The Occupy Albuquerque movement officially changed its name to (Un)occupy Albuquerque after a vote at its general assembly meeting Sunday.
Protester Clint Cosper said the change addressed concerns some protesters raised about the negative connotations of the word ‘occupy.’
“Some feel ‘occupy’ has a charged connotation,” he said. “The U.S. has occupied Native American land and participated in colonization.”
Cosper said some members expressed concerns that changing the name would result in a loss of solidarity with the larger Occupy Wall Street movement, but the vote for a name changed passed.
More than 500 Protesters March, Party
More than 500 Occupy Albuquerque protesters demonstrated outside the Wells Fargo Bank and U.S. Bank on Central Avenue Saturday, and then returned to their camp for a fiesta.
“I heard someone throw out the number 560 people, and I think that was pretty close,” Cosper said. “Wells Fargo locked their doors … and said they feared for the safety of their patrons, which is ridiculous. We had a small group handing out fliers convincing people to move their money to credit unions.”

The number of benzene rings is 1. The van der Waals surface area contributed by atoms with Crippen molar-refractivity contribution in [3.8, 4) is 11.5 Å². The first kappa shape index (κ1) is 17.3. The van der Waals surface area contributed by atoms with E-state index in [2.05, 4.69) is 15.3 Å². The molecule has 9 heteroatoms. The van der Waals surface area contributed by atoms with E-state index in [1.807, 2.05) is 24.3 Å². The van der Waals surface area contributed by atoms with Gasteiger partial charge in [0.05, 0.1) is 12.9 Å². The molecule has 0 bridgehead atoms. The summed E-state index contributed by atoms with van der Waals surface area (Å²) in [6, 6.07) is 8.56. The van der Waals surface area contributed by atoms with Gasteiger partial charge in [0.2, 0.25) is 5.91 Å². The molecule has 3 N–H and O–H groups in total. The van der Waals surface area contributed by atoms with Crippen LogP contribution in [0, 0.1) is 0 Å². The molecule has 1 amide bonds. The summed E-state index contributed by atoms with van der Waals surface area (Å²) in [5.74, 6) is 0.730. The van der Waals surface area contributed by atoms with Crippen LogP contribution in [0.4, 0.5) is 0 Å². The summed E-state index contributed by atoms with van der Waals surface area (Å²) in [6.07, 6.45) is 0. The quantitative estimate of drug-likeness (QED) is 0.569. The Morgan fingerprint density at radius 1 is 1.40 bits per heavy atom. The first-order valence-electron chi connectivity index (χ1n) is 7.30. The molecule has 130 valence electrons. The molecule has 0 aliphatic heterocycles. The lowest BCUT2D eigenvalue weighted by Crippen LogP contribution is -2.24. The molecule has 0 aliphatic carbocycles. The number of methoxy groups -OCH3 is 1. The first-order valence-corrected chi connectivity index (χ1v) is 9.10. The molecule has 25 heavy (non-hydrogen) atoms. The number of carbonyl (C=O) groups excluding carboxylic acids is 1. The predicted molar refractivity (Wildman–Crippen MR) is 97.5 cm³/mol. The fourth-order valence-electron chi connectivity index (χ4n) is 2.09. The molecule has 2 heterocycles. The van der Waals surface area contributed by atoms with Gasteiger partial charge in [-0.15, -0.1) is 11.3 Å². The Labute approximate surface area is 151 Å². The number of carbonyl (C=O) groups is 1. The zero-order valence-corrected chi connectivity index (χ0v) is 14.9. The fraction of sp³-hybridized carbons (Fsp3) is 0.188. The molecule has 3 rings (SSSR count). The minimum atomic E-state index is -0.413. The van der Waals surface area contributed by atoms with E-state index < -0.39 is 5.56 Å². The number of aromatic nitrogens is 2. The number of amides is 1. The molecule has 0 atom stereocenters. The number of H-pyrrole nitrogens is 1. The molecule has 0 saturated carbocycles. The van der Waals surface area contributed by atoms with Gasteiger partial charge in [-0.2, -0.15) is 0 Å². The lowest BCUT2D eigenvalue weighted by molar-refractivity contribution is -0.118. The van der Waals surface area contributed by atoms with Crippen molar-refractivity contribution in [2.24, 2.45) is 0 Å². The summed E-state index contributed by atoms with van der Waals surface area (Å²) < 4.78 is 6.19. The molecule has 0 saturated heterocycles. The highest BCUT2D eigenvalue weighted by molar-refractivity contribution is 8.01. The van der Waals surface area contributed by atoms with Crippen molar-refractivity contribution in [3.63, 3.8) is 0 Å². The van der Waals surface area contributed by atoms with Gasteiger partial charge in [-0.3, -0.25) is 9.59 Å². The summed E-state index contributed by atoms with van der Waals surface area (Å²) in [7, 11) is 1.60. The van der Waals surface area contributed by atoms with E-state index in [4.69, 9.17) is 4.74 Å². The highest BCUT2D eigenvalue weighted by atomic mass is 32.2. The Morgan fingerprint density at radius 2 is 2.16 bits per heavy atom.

The group hosted a fiesta after the protest that included music, dancing and food.
Protester Andrew Dobin said the fiesta attracted nearly 200 people
“We had lots of food, there were various musical acts, and probably the highlight of the night was a Flamenco performance with dancers,” he said.
Dobin said there was no alcohol at the event.
Protesters Discuss Civil Disobedience
Albuquerque Police Department officers detained Occupy Albuquerque protester and UNM student Sam Kerwin during the protesters’ march Saturday.
APD closed off a lane of Central Avenue for the march, then re-opened the lane and requested that protesters stay on the sidewalk. Kerwin was detained and cited for refusing to cooperate, protesters said.
“They (APD) used cruisers and SUVs to force people back on the sidewalk,” protester Clint Cosper said.
Protesters debated Sunday whether to stay on campus past their 10 p.m. curfew and risk arrest. Protester Water Singing-on-the-Rocks said it is important that the decision be made as a group.
“I don’t support people staying unless we all decide to stay,” he said. “If just a few stay and get arrested, that will look bad for the group. The media will say ‘(protestors) did something illegal and got arrested.’”
Protester Loren Jin said he would stay on campus even if it meant being arrested.
“I will stay here,” he said. “I don’t give a s***, this is our land.”
The group did not come to an agreement Sunday and tabled the issue for a later vote.